Share on Twitter
With all the worrying news in the world, is your portfolio getting enough sleep?

Share on LinkedIn
Share on Facebook
When markets are volatile, there can be an overwhelming urge to “do something”, but what exactly? There are as many opinions out there as there are portfolios. But what if you just took a deep breath and didn’t do a thing? This writer provides eight useful points of perspective.
Share on Twitter
When markets are rocky, the immediate impulse is to “do something”. But there’s a better response.

Monday, February 01, 2016

Jim Parker's Coffee Break: Sticking to the Plan

It’s been a volatile start to 2016 in financial markets. Worries over China, US interest rates and falling commodity prices have unnerved many investors.

How should you respond to all those scary headlines? This week’s Coffee Break highlights the importance of having a financial plan…and sticking to it.

Listen to Your Plan

One large investment bank says “sell everything”. Another says “this is a buying opportunity”. Who should you listen to at a time like this? In his latest New York Times column, Carl Richards suggests this is when having a clearly articulated financial plan pays off.
Market volatility can be hard to take. But having and sticking to a financial plan can make the ride easier. 
Responding to Volatility
It’s understandable that people feel helpless and confused during periods of extreme market volatility. But there are a few things you can do to ease your nerves, like turning off the TV, looking at your big picture and reacquainting yourself with your financial plan. Robin Powell explains.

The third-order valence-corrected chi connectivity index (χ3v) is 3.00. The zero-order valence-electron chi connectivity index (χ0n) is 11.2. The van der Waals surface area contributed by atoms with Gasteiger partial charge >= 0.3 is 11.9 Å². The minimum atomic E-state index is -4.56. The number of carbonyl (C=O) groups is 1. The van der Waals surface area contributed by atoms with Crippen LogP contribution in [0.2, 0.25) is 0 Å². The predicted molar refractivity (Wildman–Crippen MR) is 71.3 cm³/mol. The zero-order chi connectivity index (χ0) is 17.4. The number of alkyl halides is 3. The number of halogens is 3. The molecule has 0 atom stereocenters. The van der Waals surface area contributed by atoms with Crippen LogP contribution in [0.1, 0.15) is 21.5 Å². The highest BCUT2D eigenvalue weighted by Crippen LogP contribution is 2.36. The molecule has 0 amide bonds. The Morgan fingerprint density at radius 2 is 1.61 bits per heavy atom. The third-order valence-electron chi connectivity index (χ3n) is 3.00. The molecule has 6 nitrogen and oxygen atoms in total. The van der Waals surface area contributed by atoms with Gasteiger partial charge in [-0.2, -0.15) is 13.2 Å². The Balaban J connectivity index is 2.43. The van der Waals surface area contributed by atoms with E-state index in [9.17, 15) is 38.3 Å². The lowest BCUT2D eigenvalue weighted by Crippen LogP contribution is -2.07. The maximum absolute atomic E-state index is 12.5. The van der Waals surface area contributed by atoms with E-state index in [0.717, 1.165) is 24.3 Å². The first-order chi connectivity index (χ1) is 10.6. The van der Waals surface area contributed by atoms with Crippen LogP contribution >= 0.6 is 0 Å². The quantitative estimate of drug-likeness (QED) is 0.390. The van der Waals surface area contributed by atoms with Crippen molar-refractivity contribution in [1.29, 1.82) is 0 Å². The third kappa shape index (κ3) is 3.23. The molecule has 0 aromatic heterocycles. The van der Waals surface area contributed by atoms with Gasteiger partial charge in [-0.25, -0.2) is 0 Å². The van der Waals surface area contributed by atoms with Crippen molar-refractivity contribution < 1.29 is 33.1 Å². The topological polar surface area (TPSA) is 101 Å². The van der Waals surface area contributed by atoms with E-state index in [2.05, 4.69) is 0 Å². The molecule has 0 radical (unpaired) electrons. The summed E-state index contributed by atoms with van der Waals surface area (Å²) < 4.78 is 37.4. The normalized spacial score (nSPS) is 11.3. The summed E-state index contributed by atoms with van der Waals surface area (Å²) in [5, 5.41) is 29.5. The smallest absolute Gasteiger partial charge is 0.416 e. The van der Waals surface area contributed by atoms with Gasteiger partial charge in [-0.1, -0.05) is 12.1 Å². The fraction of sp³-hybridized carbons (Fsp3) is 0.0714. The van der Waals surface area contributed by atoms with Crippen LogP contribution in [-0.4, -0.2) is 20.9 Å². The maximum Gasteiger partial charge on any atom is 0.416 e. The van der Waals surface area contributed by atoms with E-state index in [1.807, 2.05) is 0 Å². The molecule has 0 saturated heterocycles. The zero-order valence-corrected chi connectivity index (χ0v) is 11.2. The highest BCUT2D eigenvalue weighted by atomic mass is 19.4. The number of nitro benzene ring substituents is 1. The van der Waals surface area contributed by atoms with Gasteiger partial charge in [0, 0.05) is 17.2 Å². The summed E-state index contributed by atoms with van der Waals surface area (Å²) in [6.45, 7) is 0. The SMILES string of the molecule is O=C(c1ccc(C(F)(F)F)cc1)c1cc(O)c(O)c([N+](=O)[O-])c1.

Tough markets can trigger unwelcome emotions. Instead of acting on them, why not review your investment plan?

It's Not All in the Timing
A common temptation during down markets is to retreat to cash until the storm passes. It sounds good on paper, but people who attempt to time the market often forget they have to get two decisions right—when to get out and when to get back in again. The better decision is often to do nothing.
Thinking of timing the market to wait out the volatility? Remember, you have to get two decisions right.

Jim Parker is a VP with DFA Australia Ltd and kindly allows us to share his weekly newsletter

Tuesday, August 25, 2015

The Patience Principle

Jim Parker, Vice President, Dimensional Australia

Global markets are providing investors a rough ride at the moment, as the focus turns to China's economic outlook. But while falling markets can be worrisome, maintaining a longer-term perspective makes the volatility easier to handle.

A typical response to unsettling markets is an emotional one. We quit risky assets when prices are down and wait for more "certainty".
These timing strategies can take a few forms. One is to use forecasting to get out when the market is judged as "over-bought" and then to buy back in when the signals tell you it is "over-sold".
A second strategy might be to undertake a comprehensive macro-economic analysis of the Chinese economy, its monetary policy, global trade and investment linkages and how the various scenarios around these issues might play out in global markets.
In the first instance, there is very little evidence that these forecast-based timing decisions work with any consistency. And even if people manage to luck their way out of the market at the right time, they still have to decide when to get back in.
In the second instance, you can be the world's best economist and make an accurate assessment of the growth trajectory of China, together with the policy response. But that still doesn't mean the markets will react as you assume.
A third way is to reflect on how markets price risk. Over the long term, we know there is a return on capital. But those returns are rarely delivered in an even pattern. There are periods when markets fall precipitously and others where they rise inexorably.
The only way of getting that "average" return is to go with the flow. Think about it this way. A sign at the river's edge reads: "Average depth: one metre". Reading the sign, the hiker thinks: "OK, I can wade across". But he soon discovers the "average" masks a range of everything from 50 centimetres to five metres.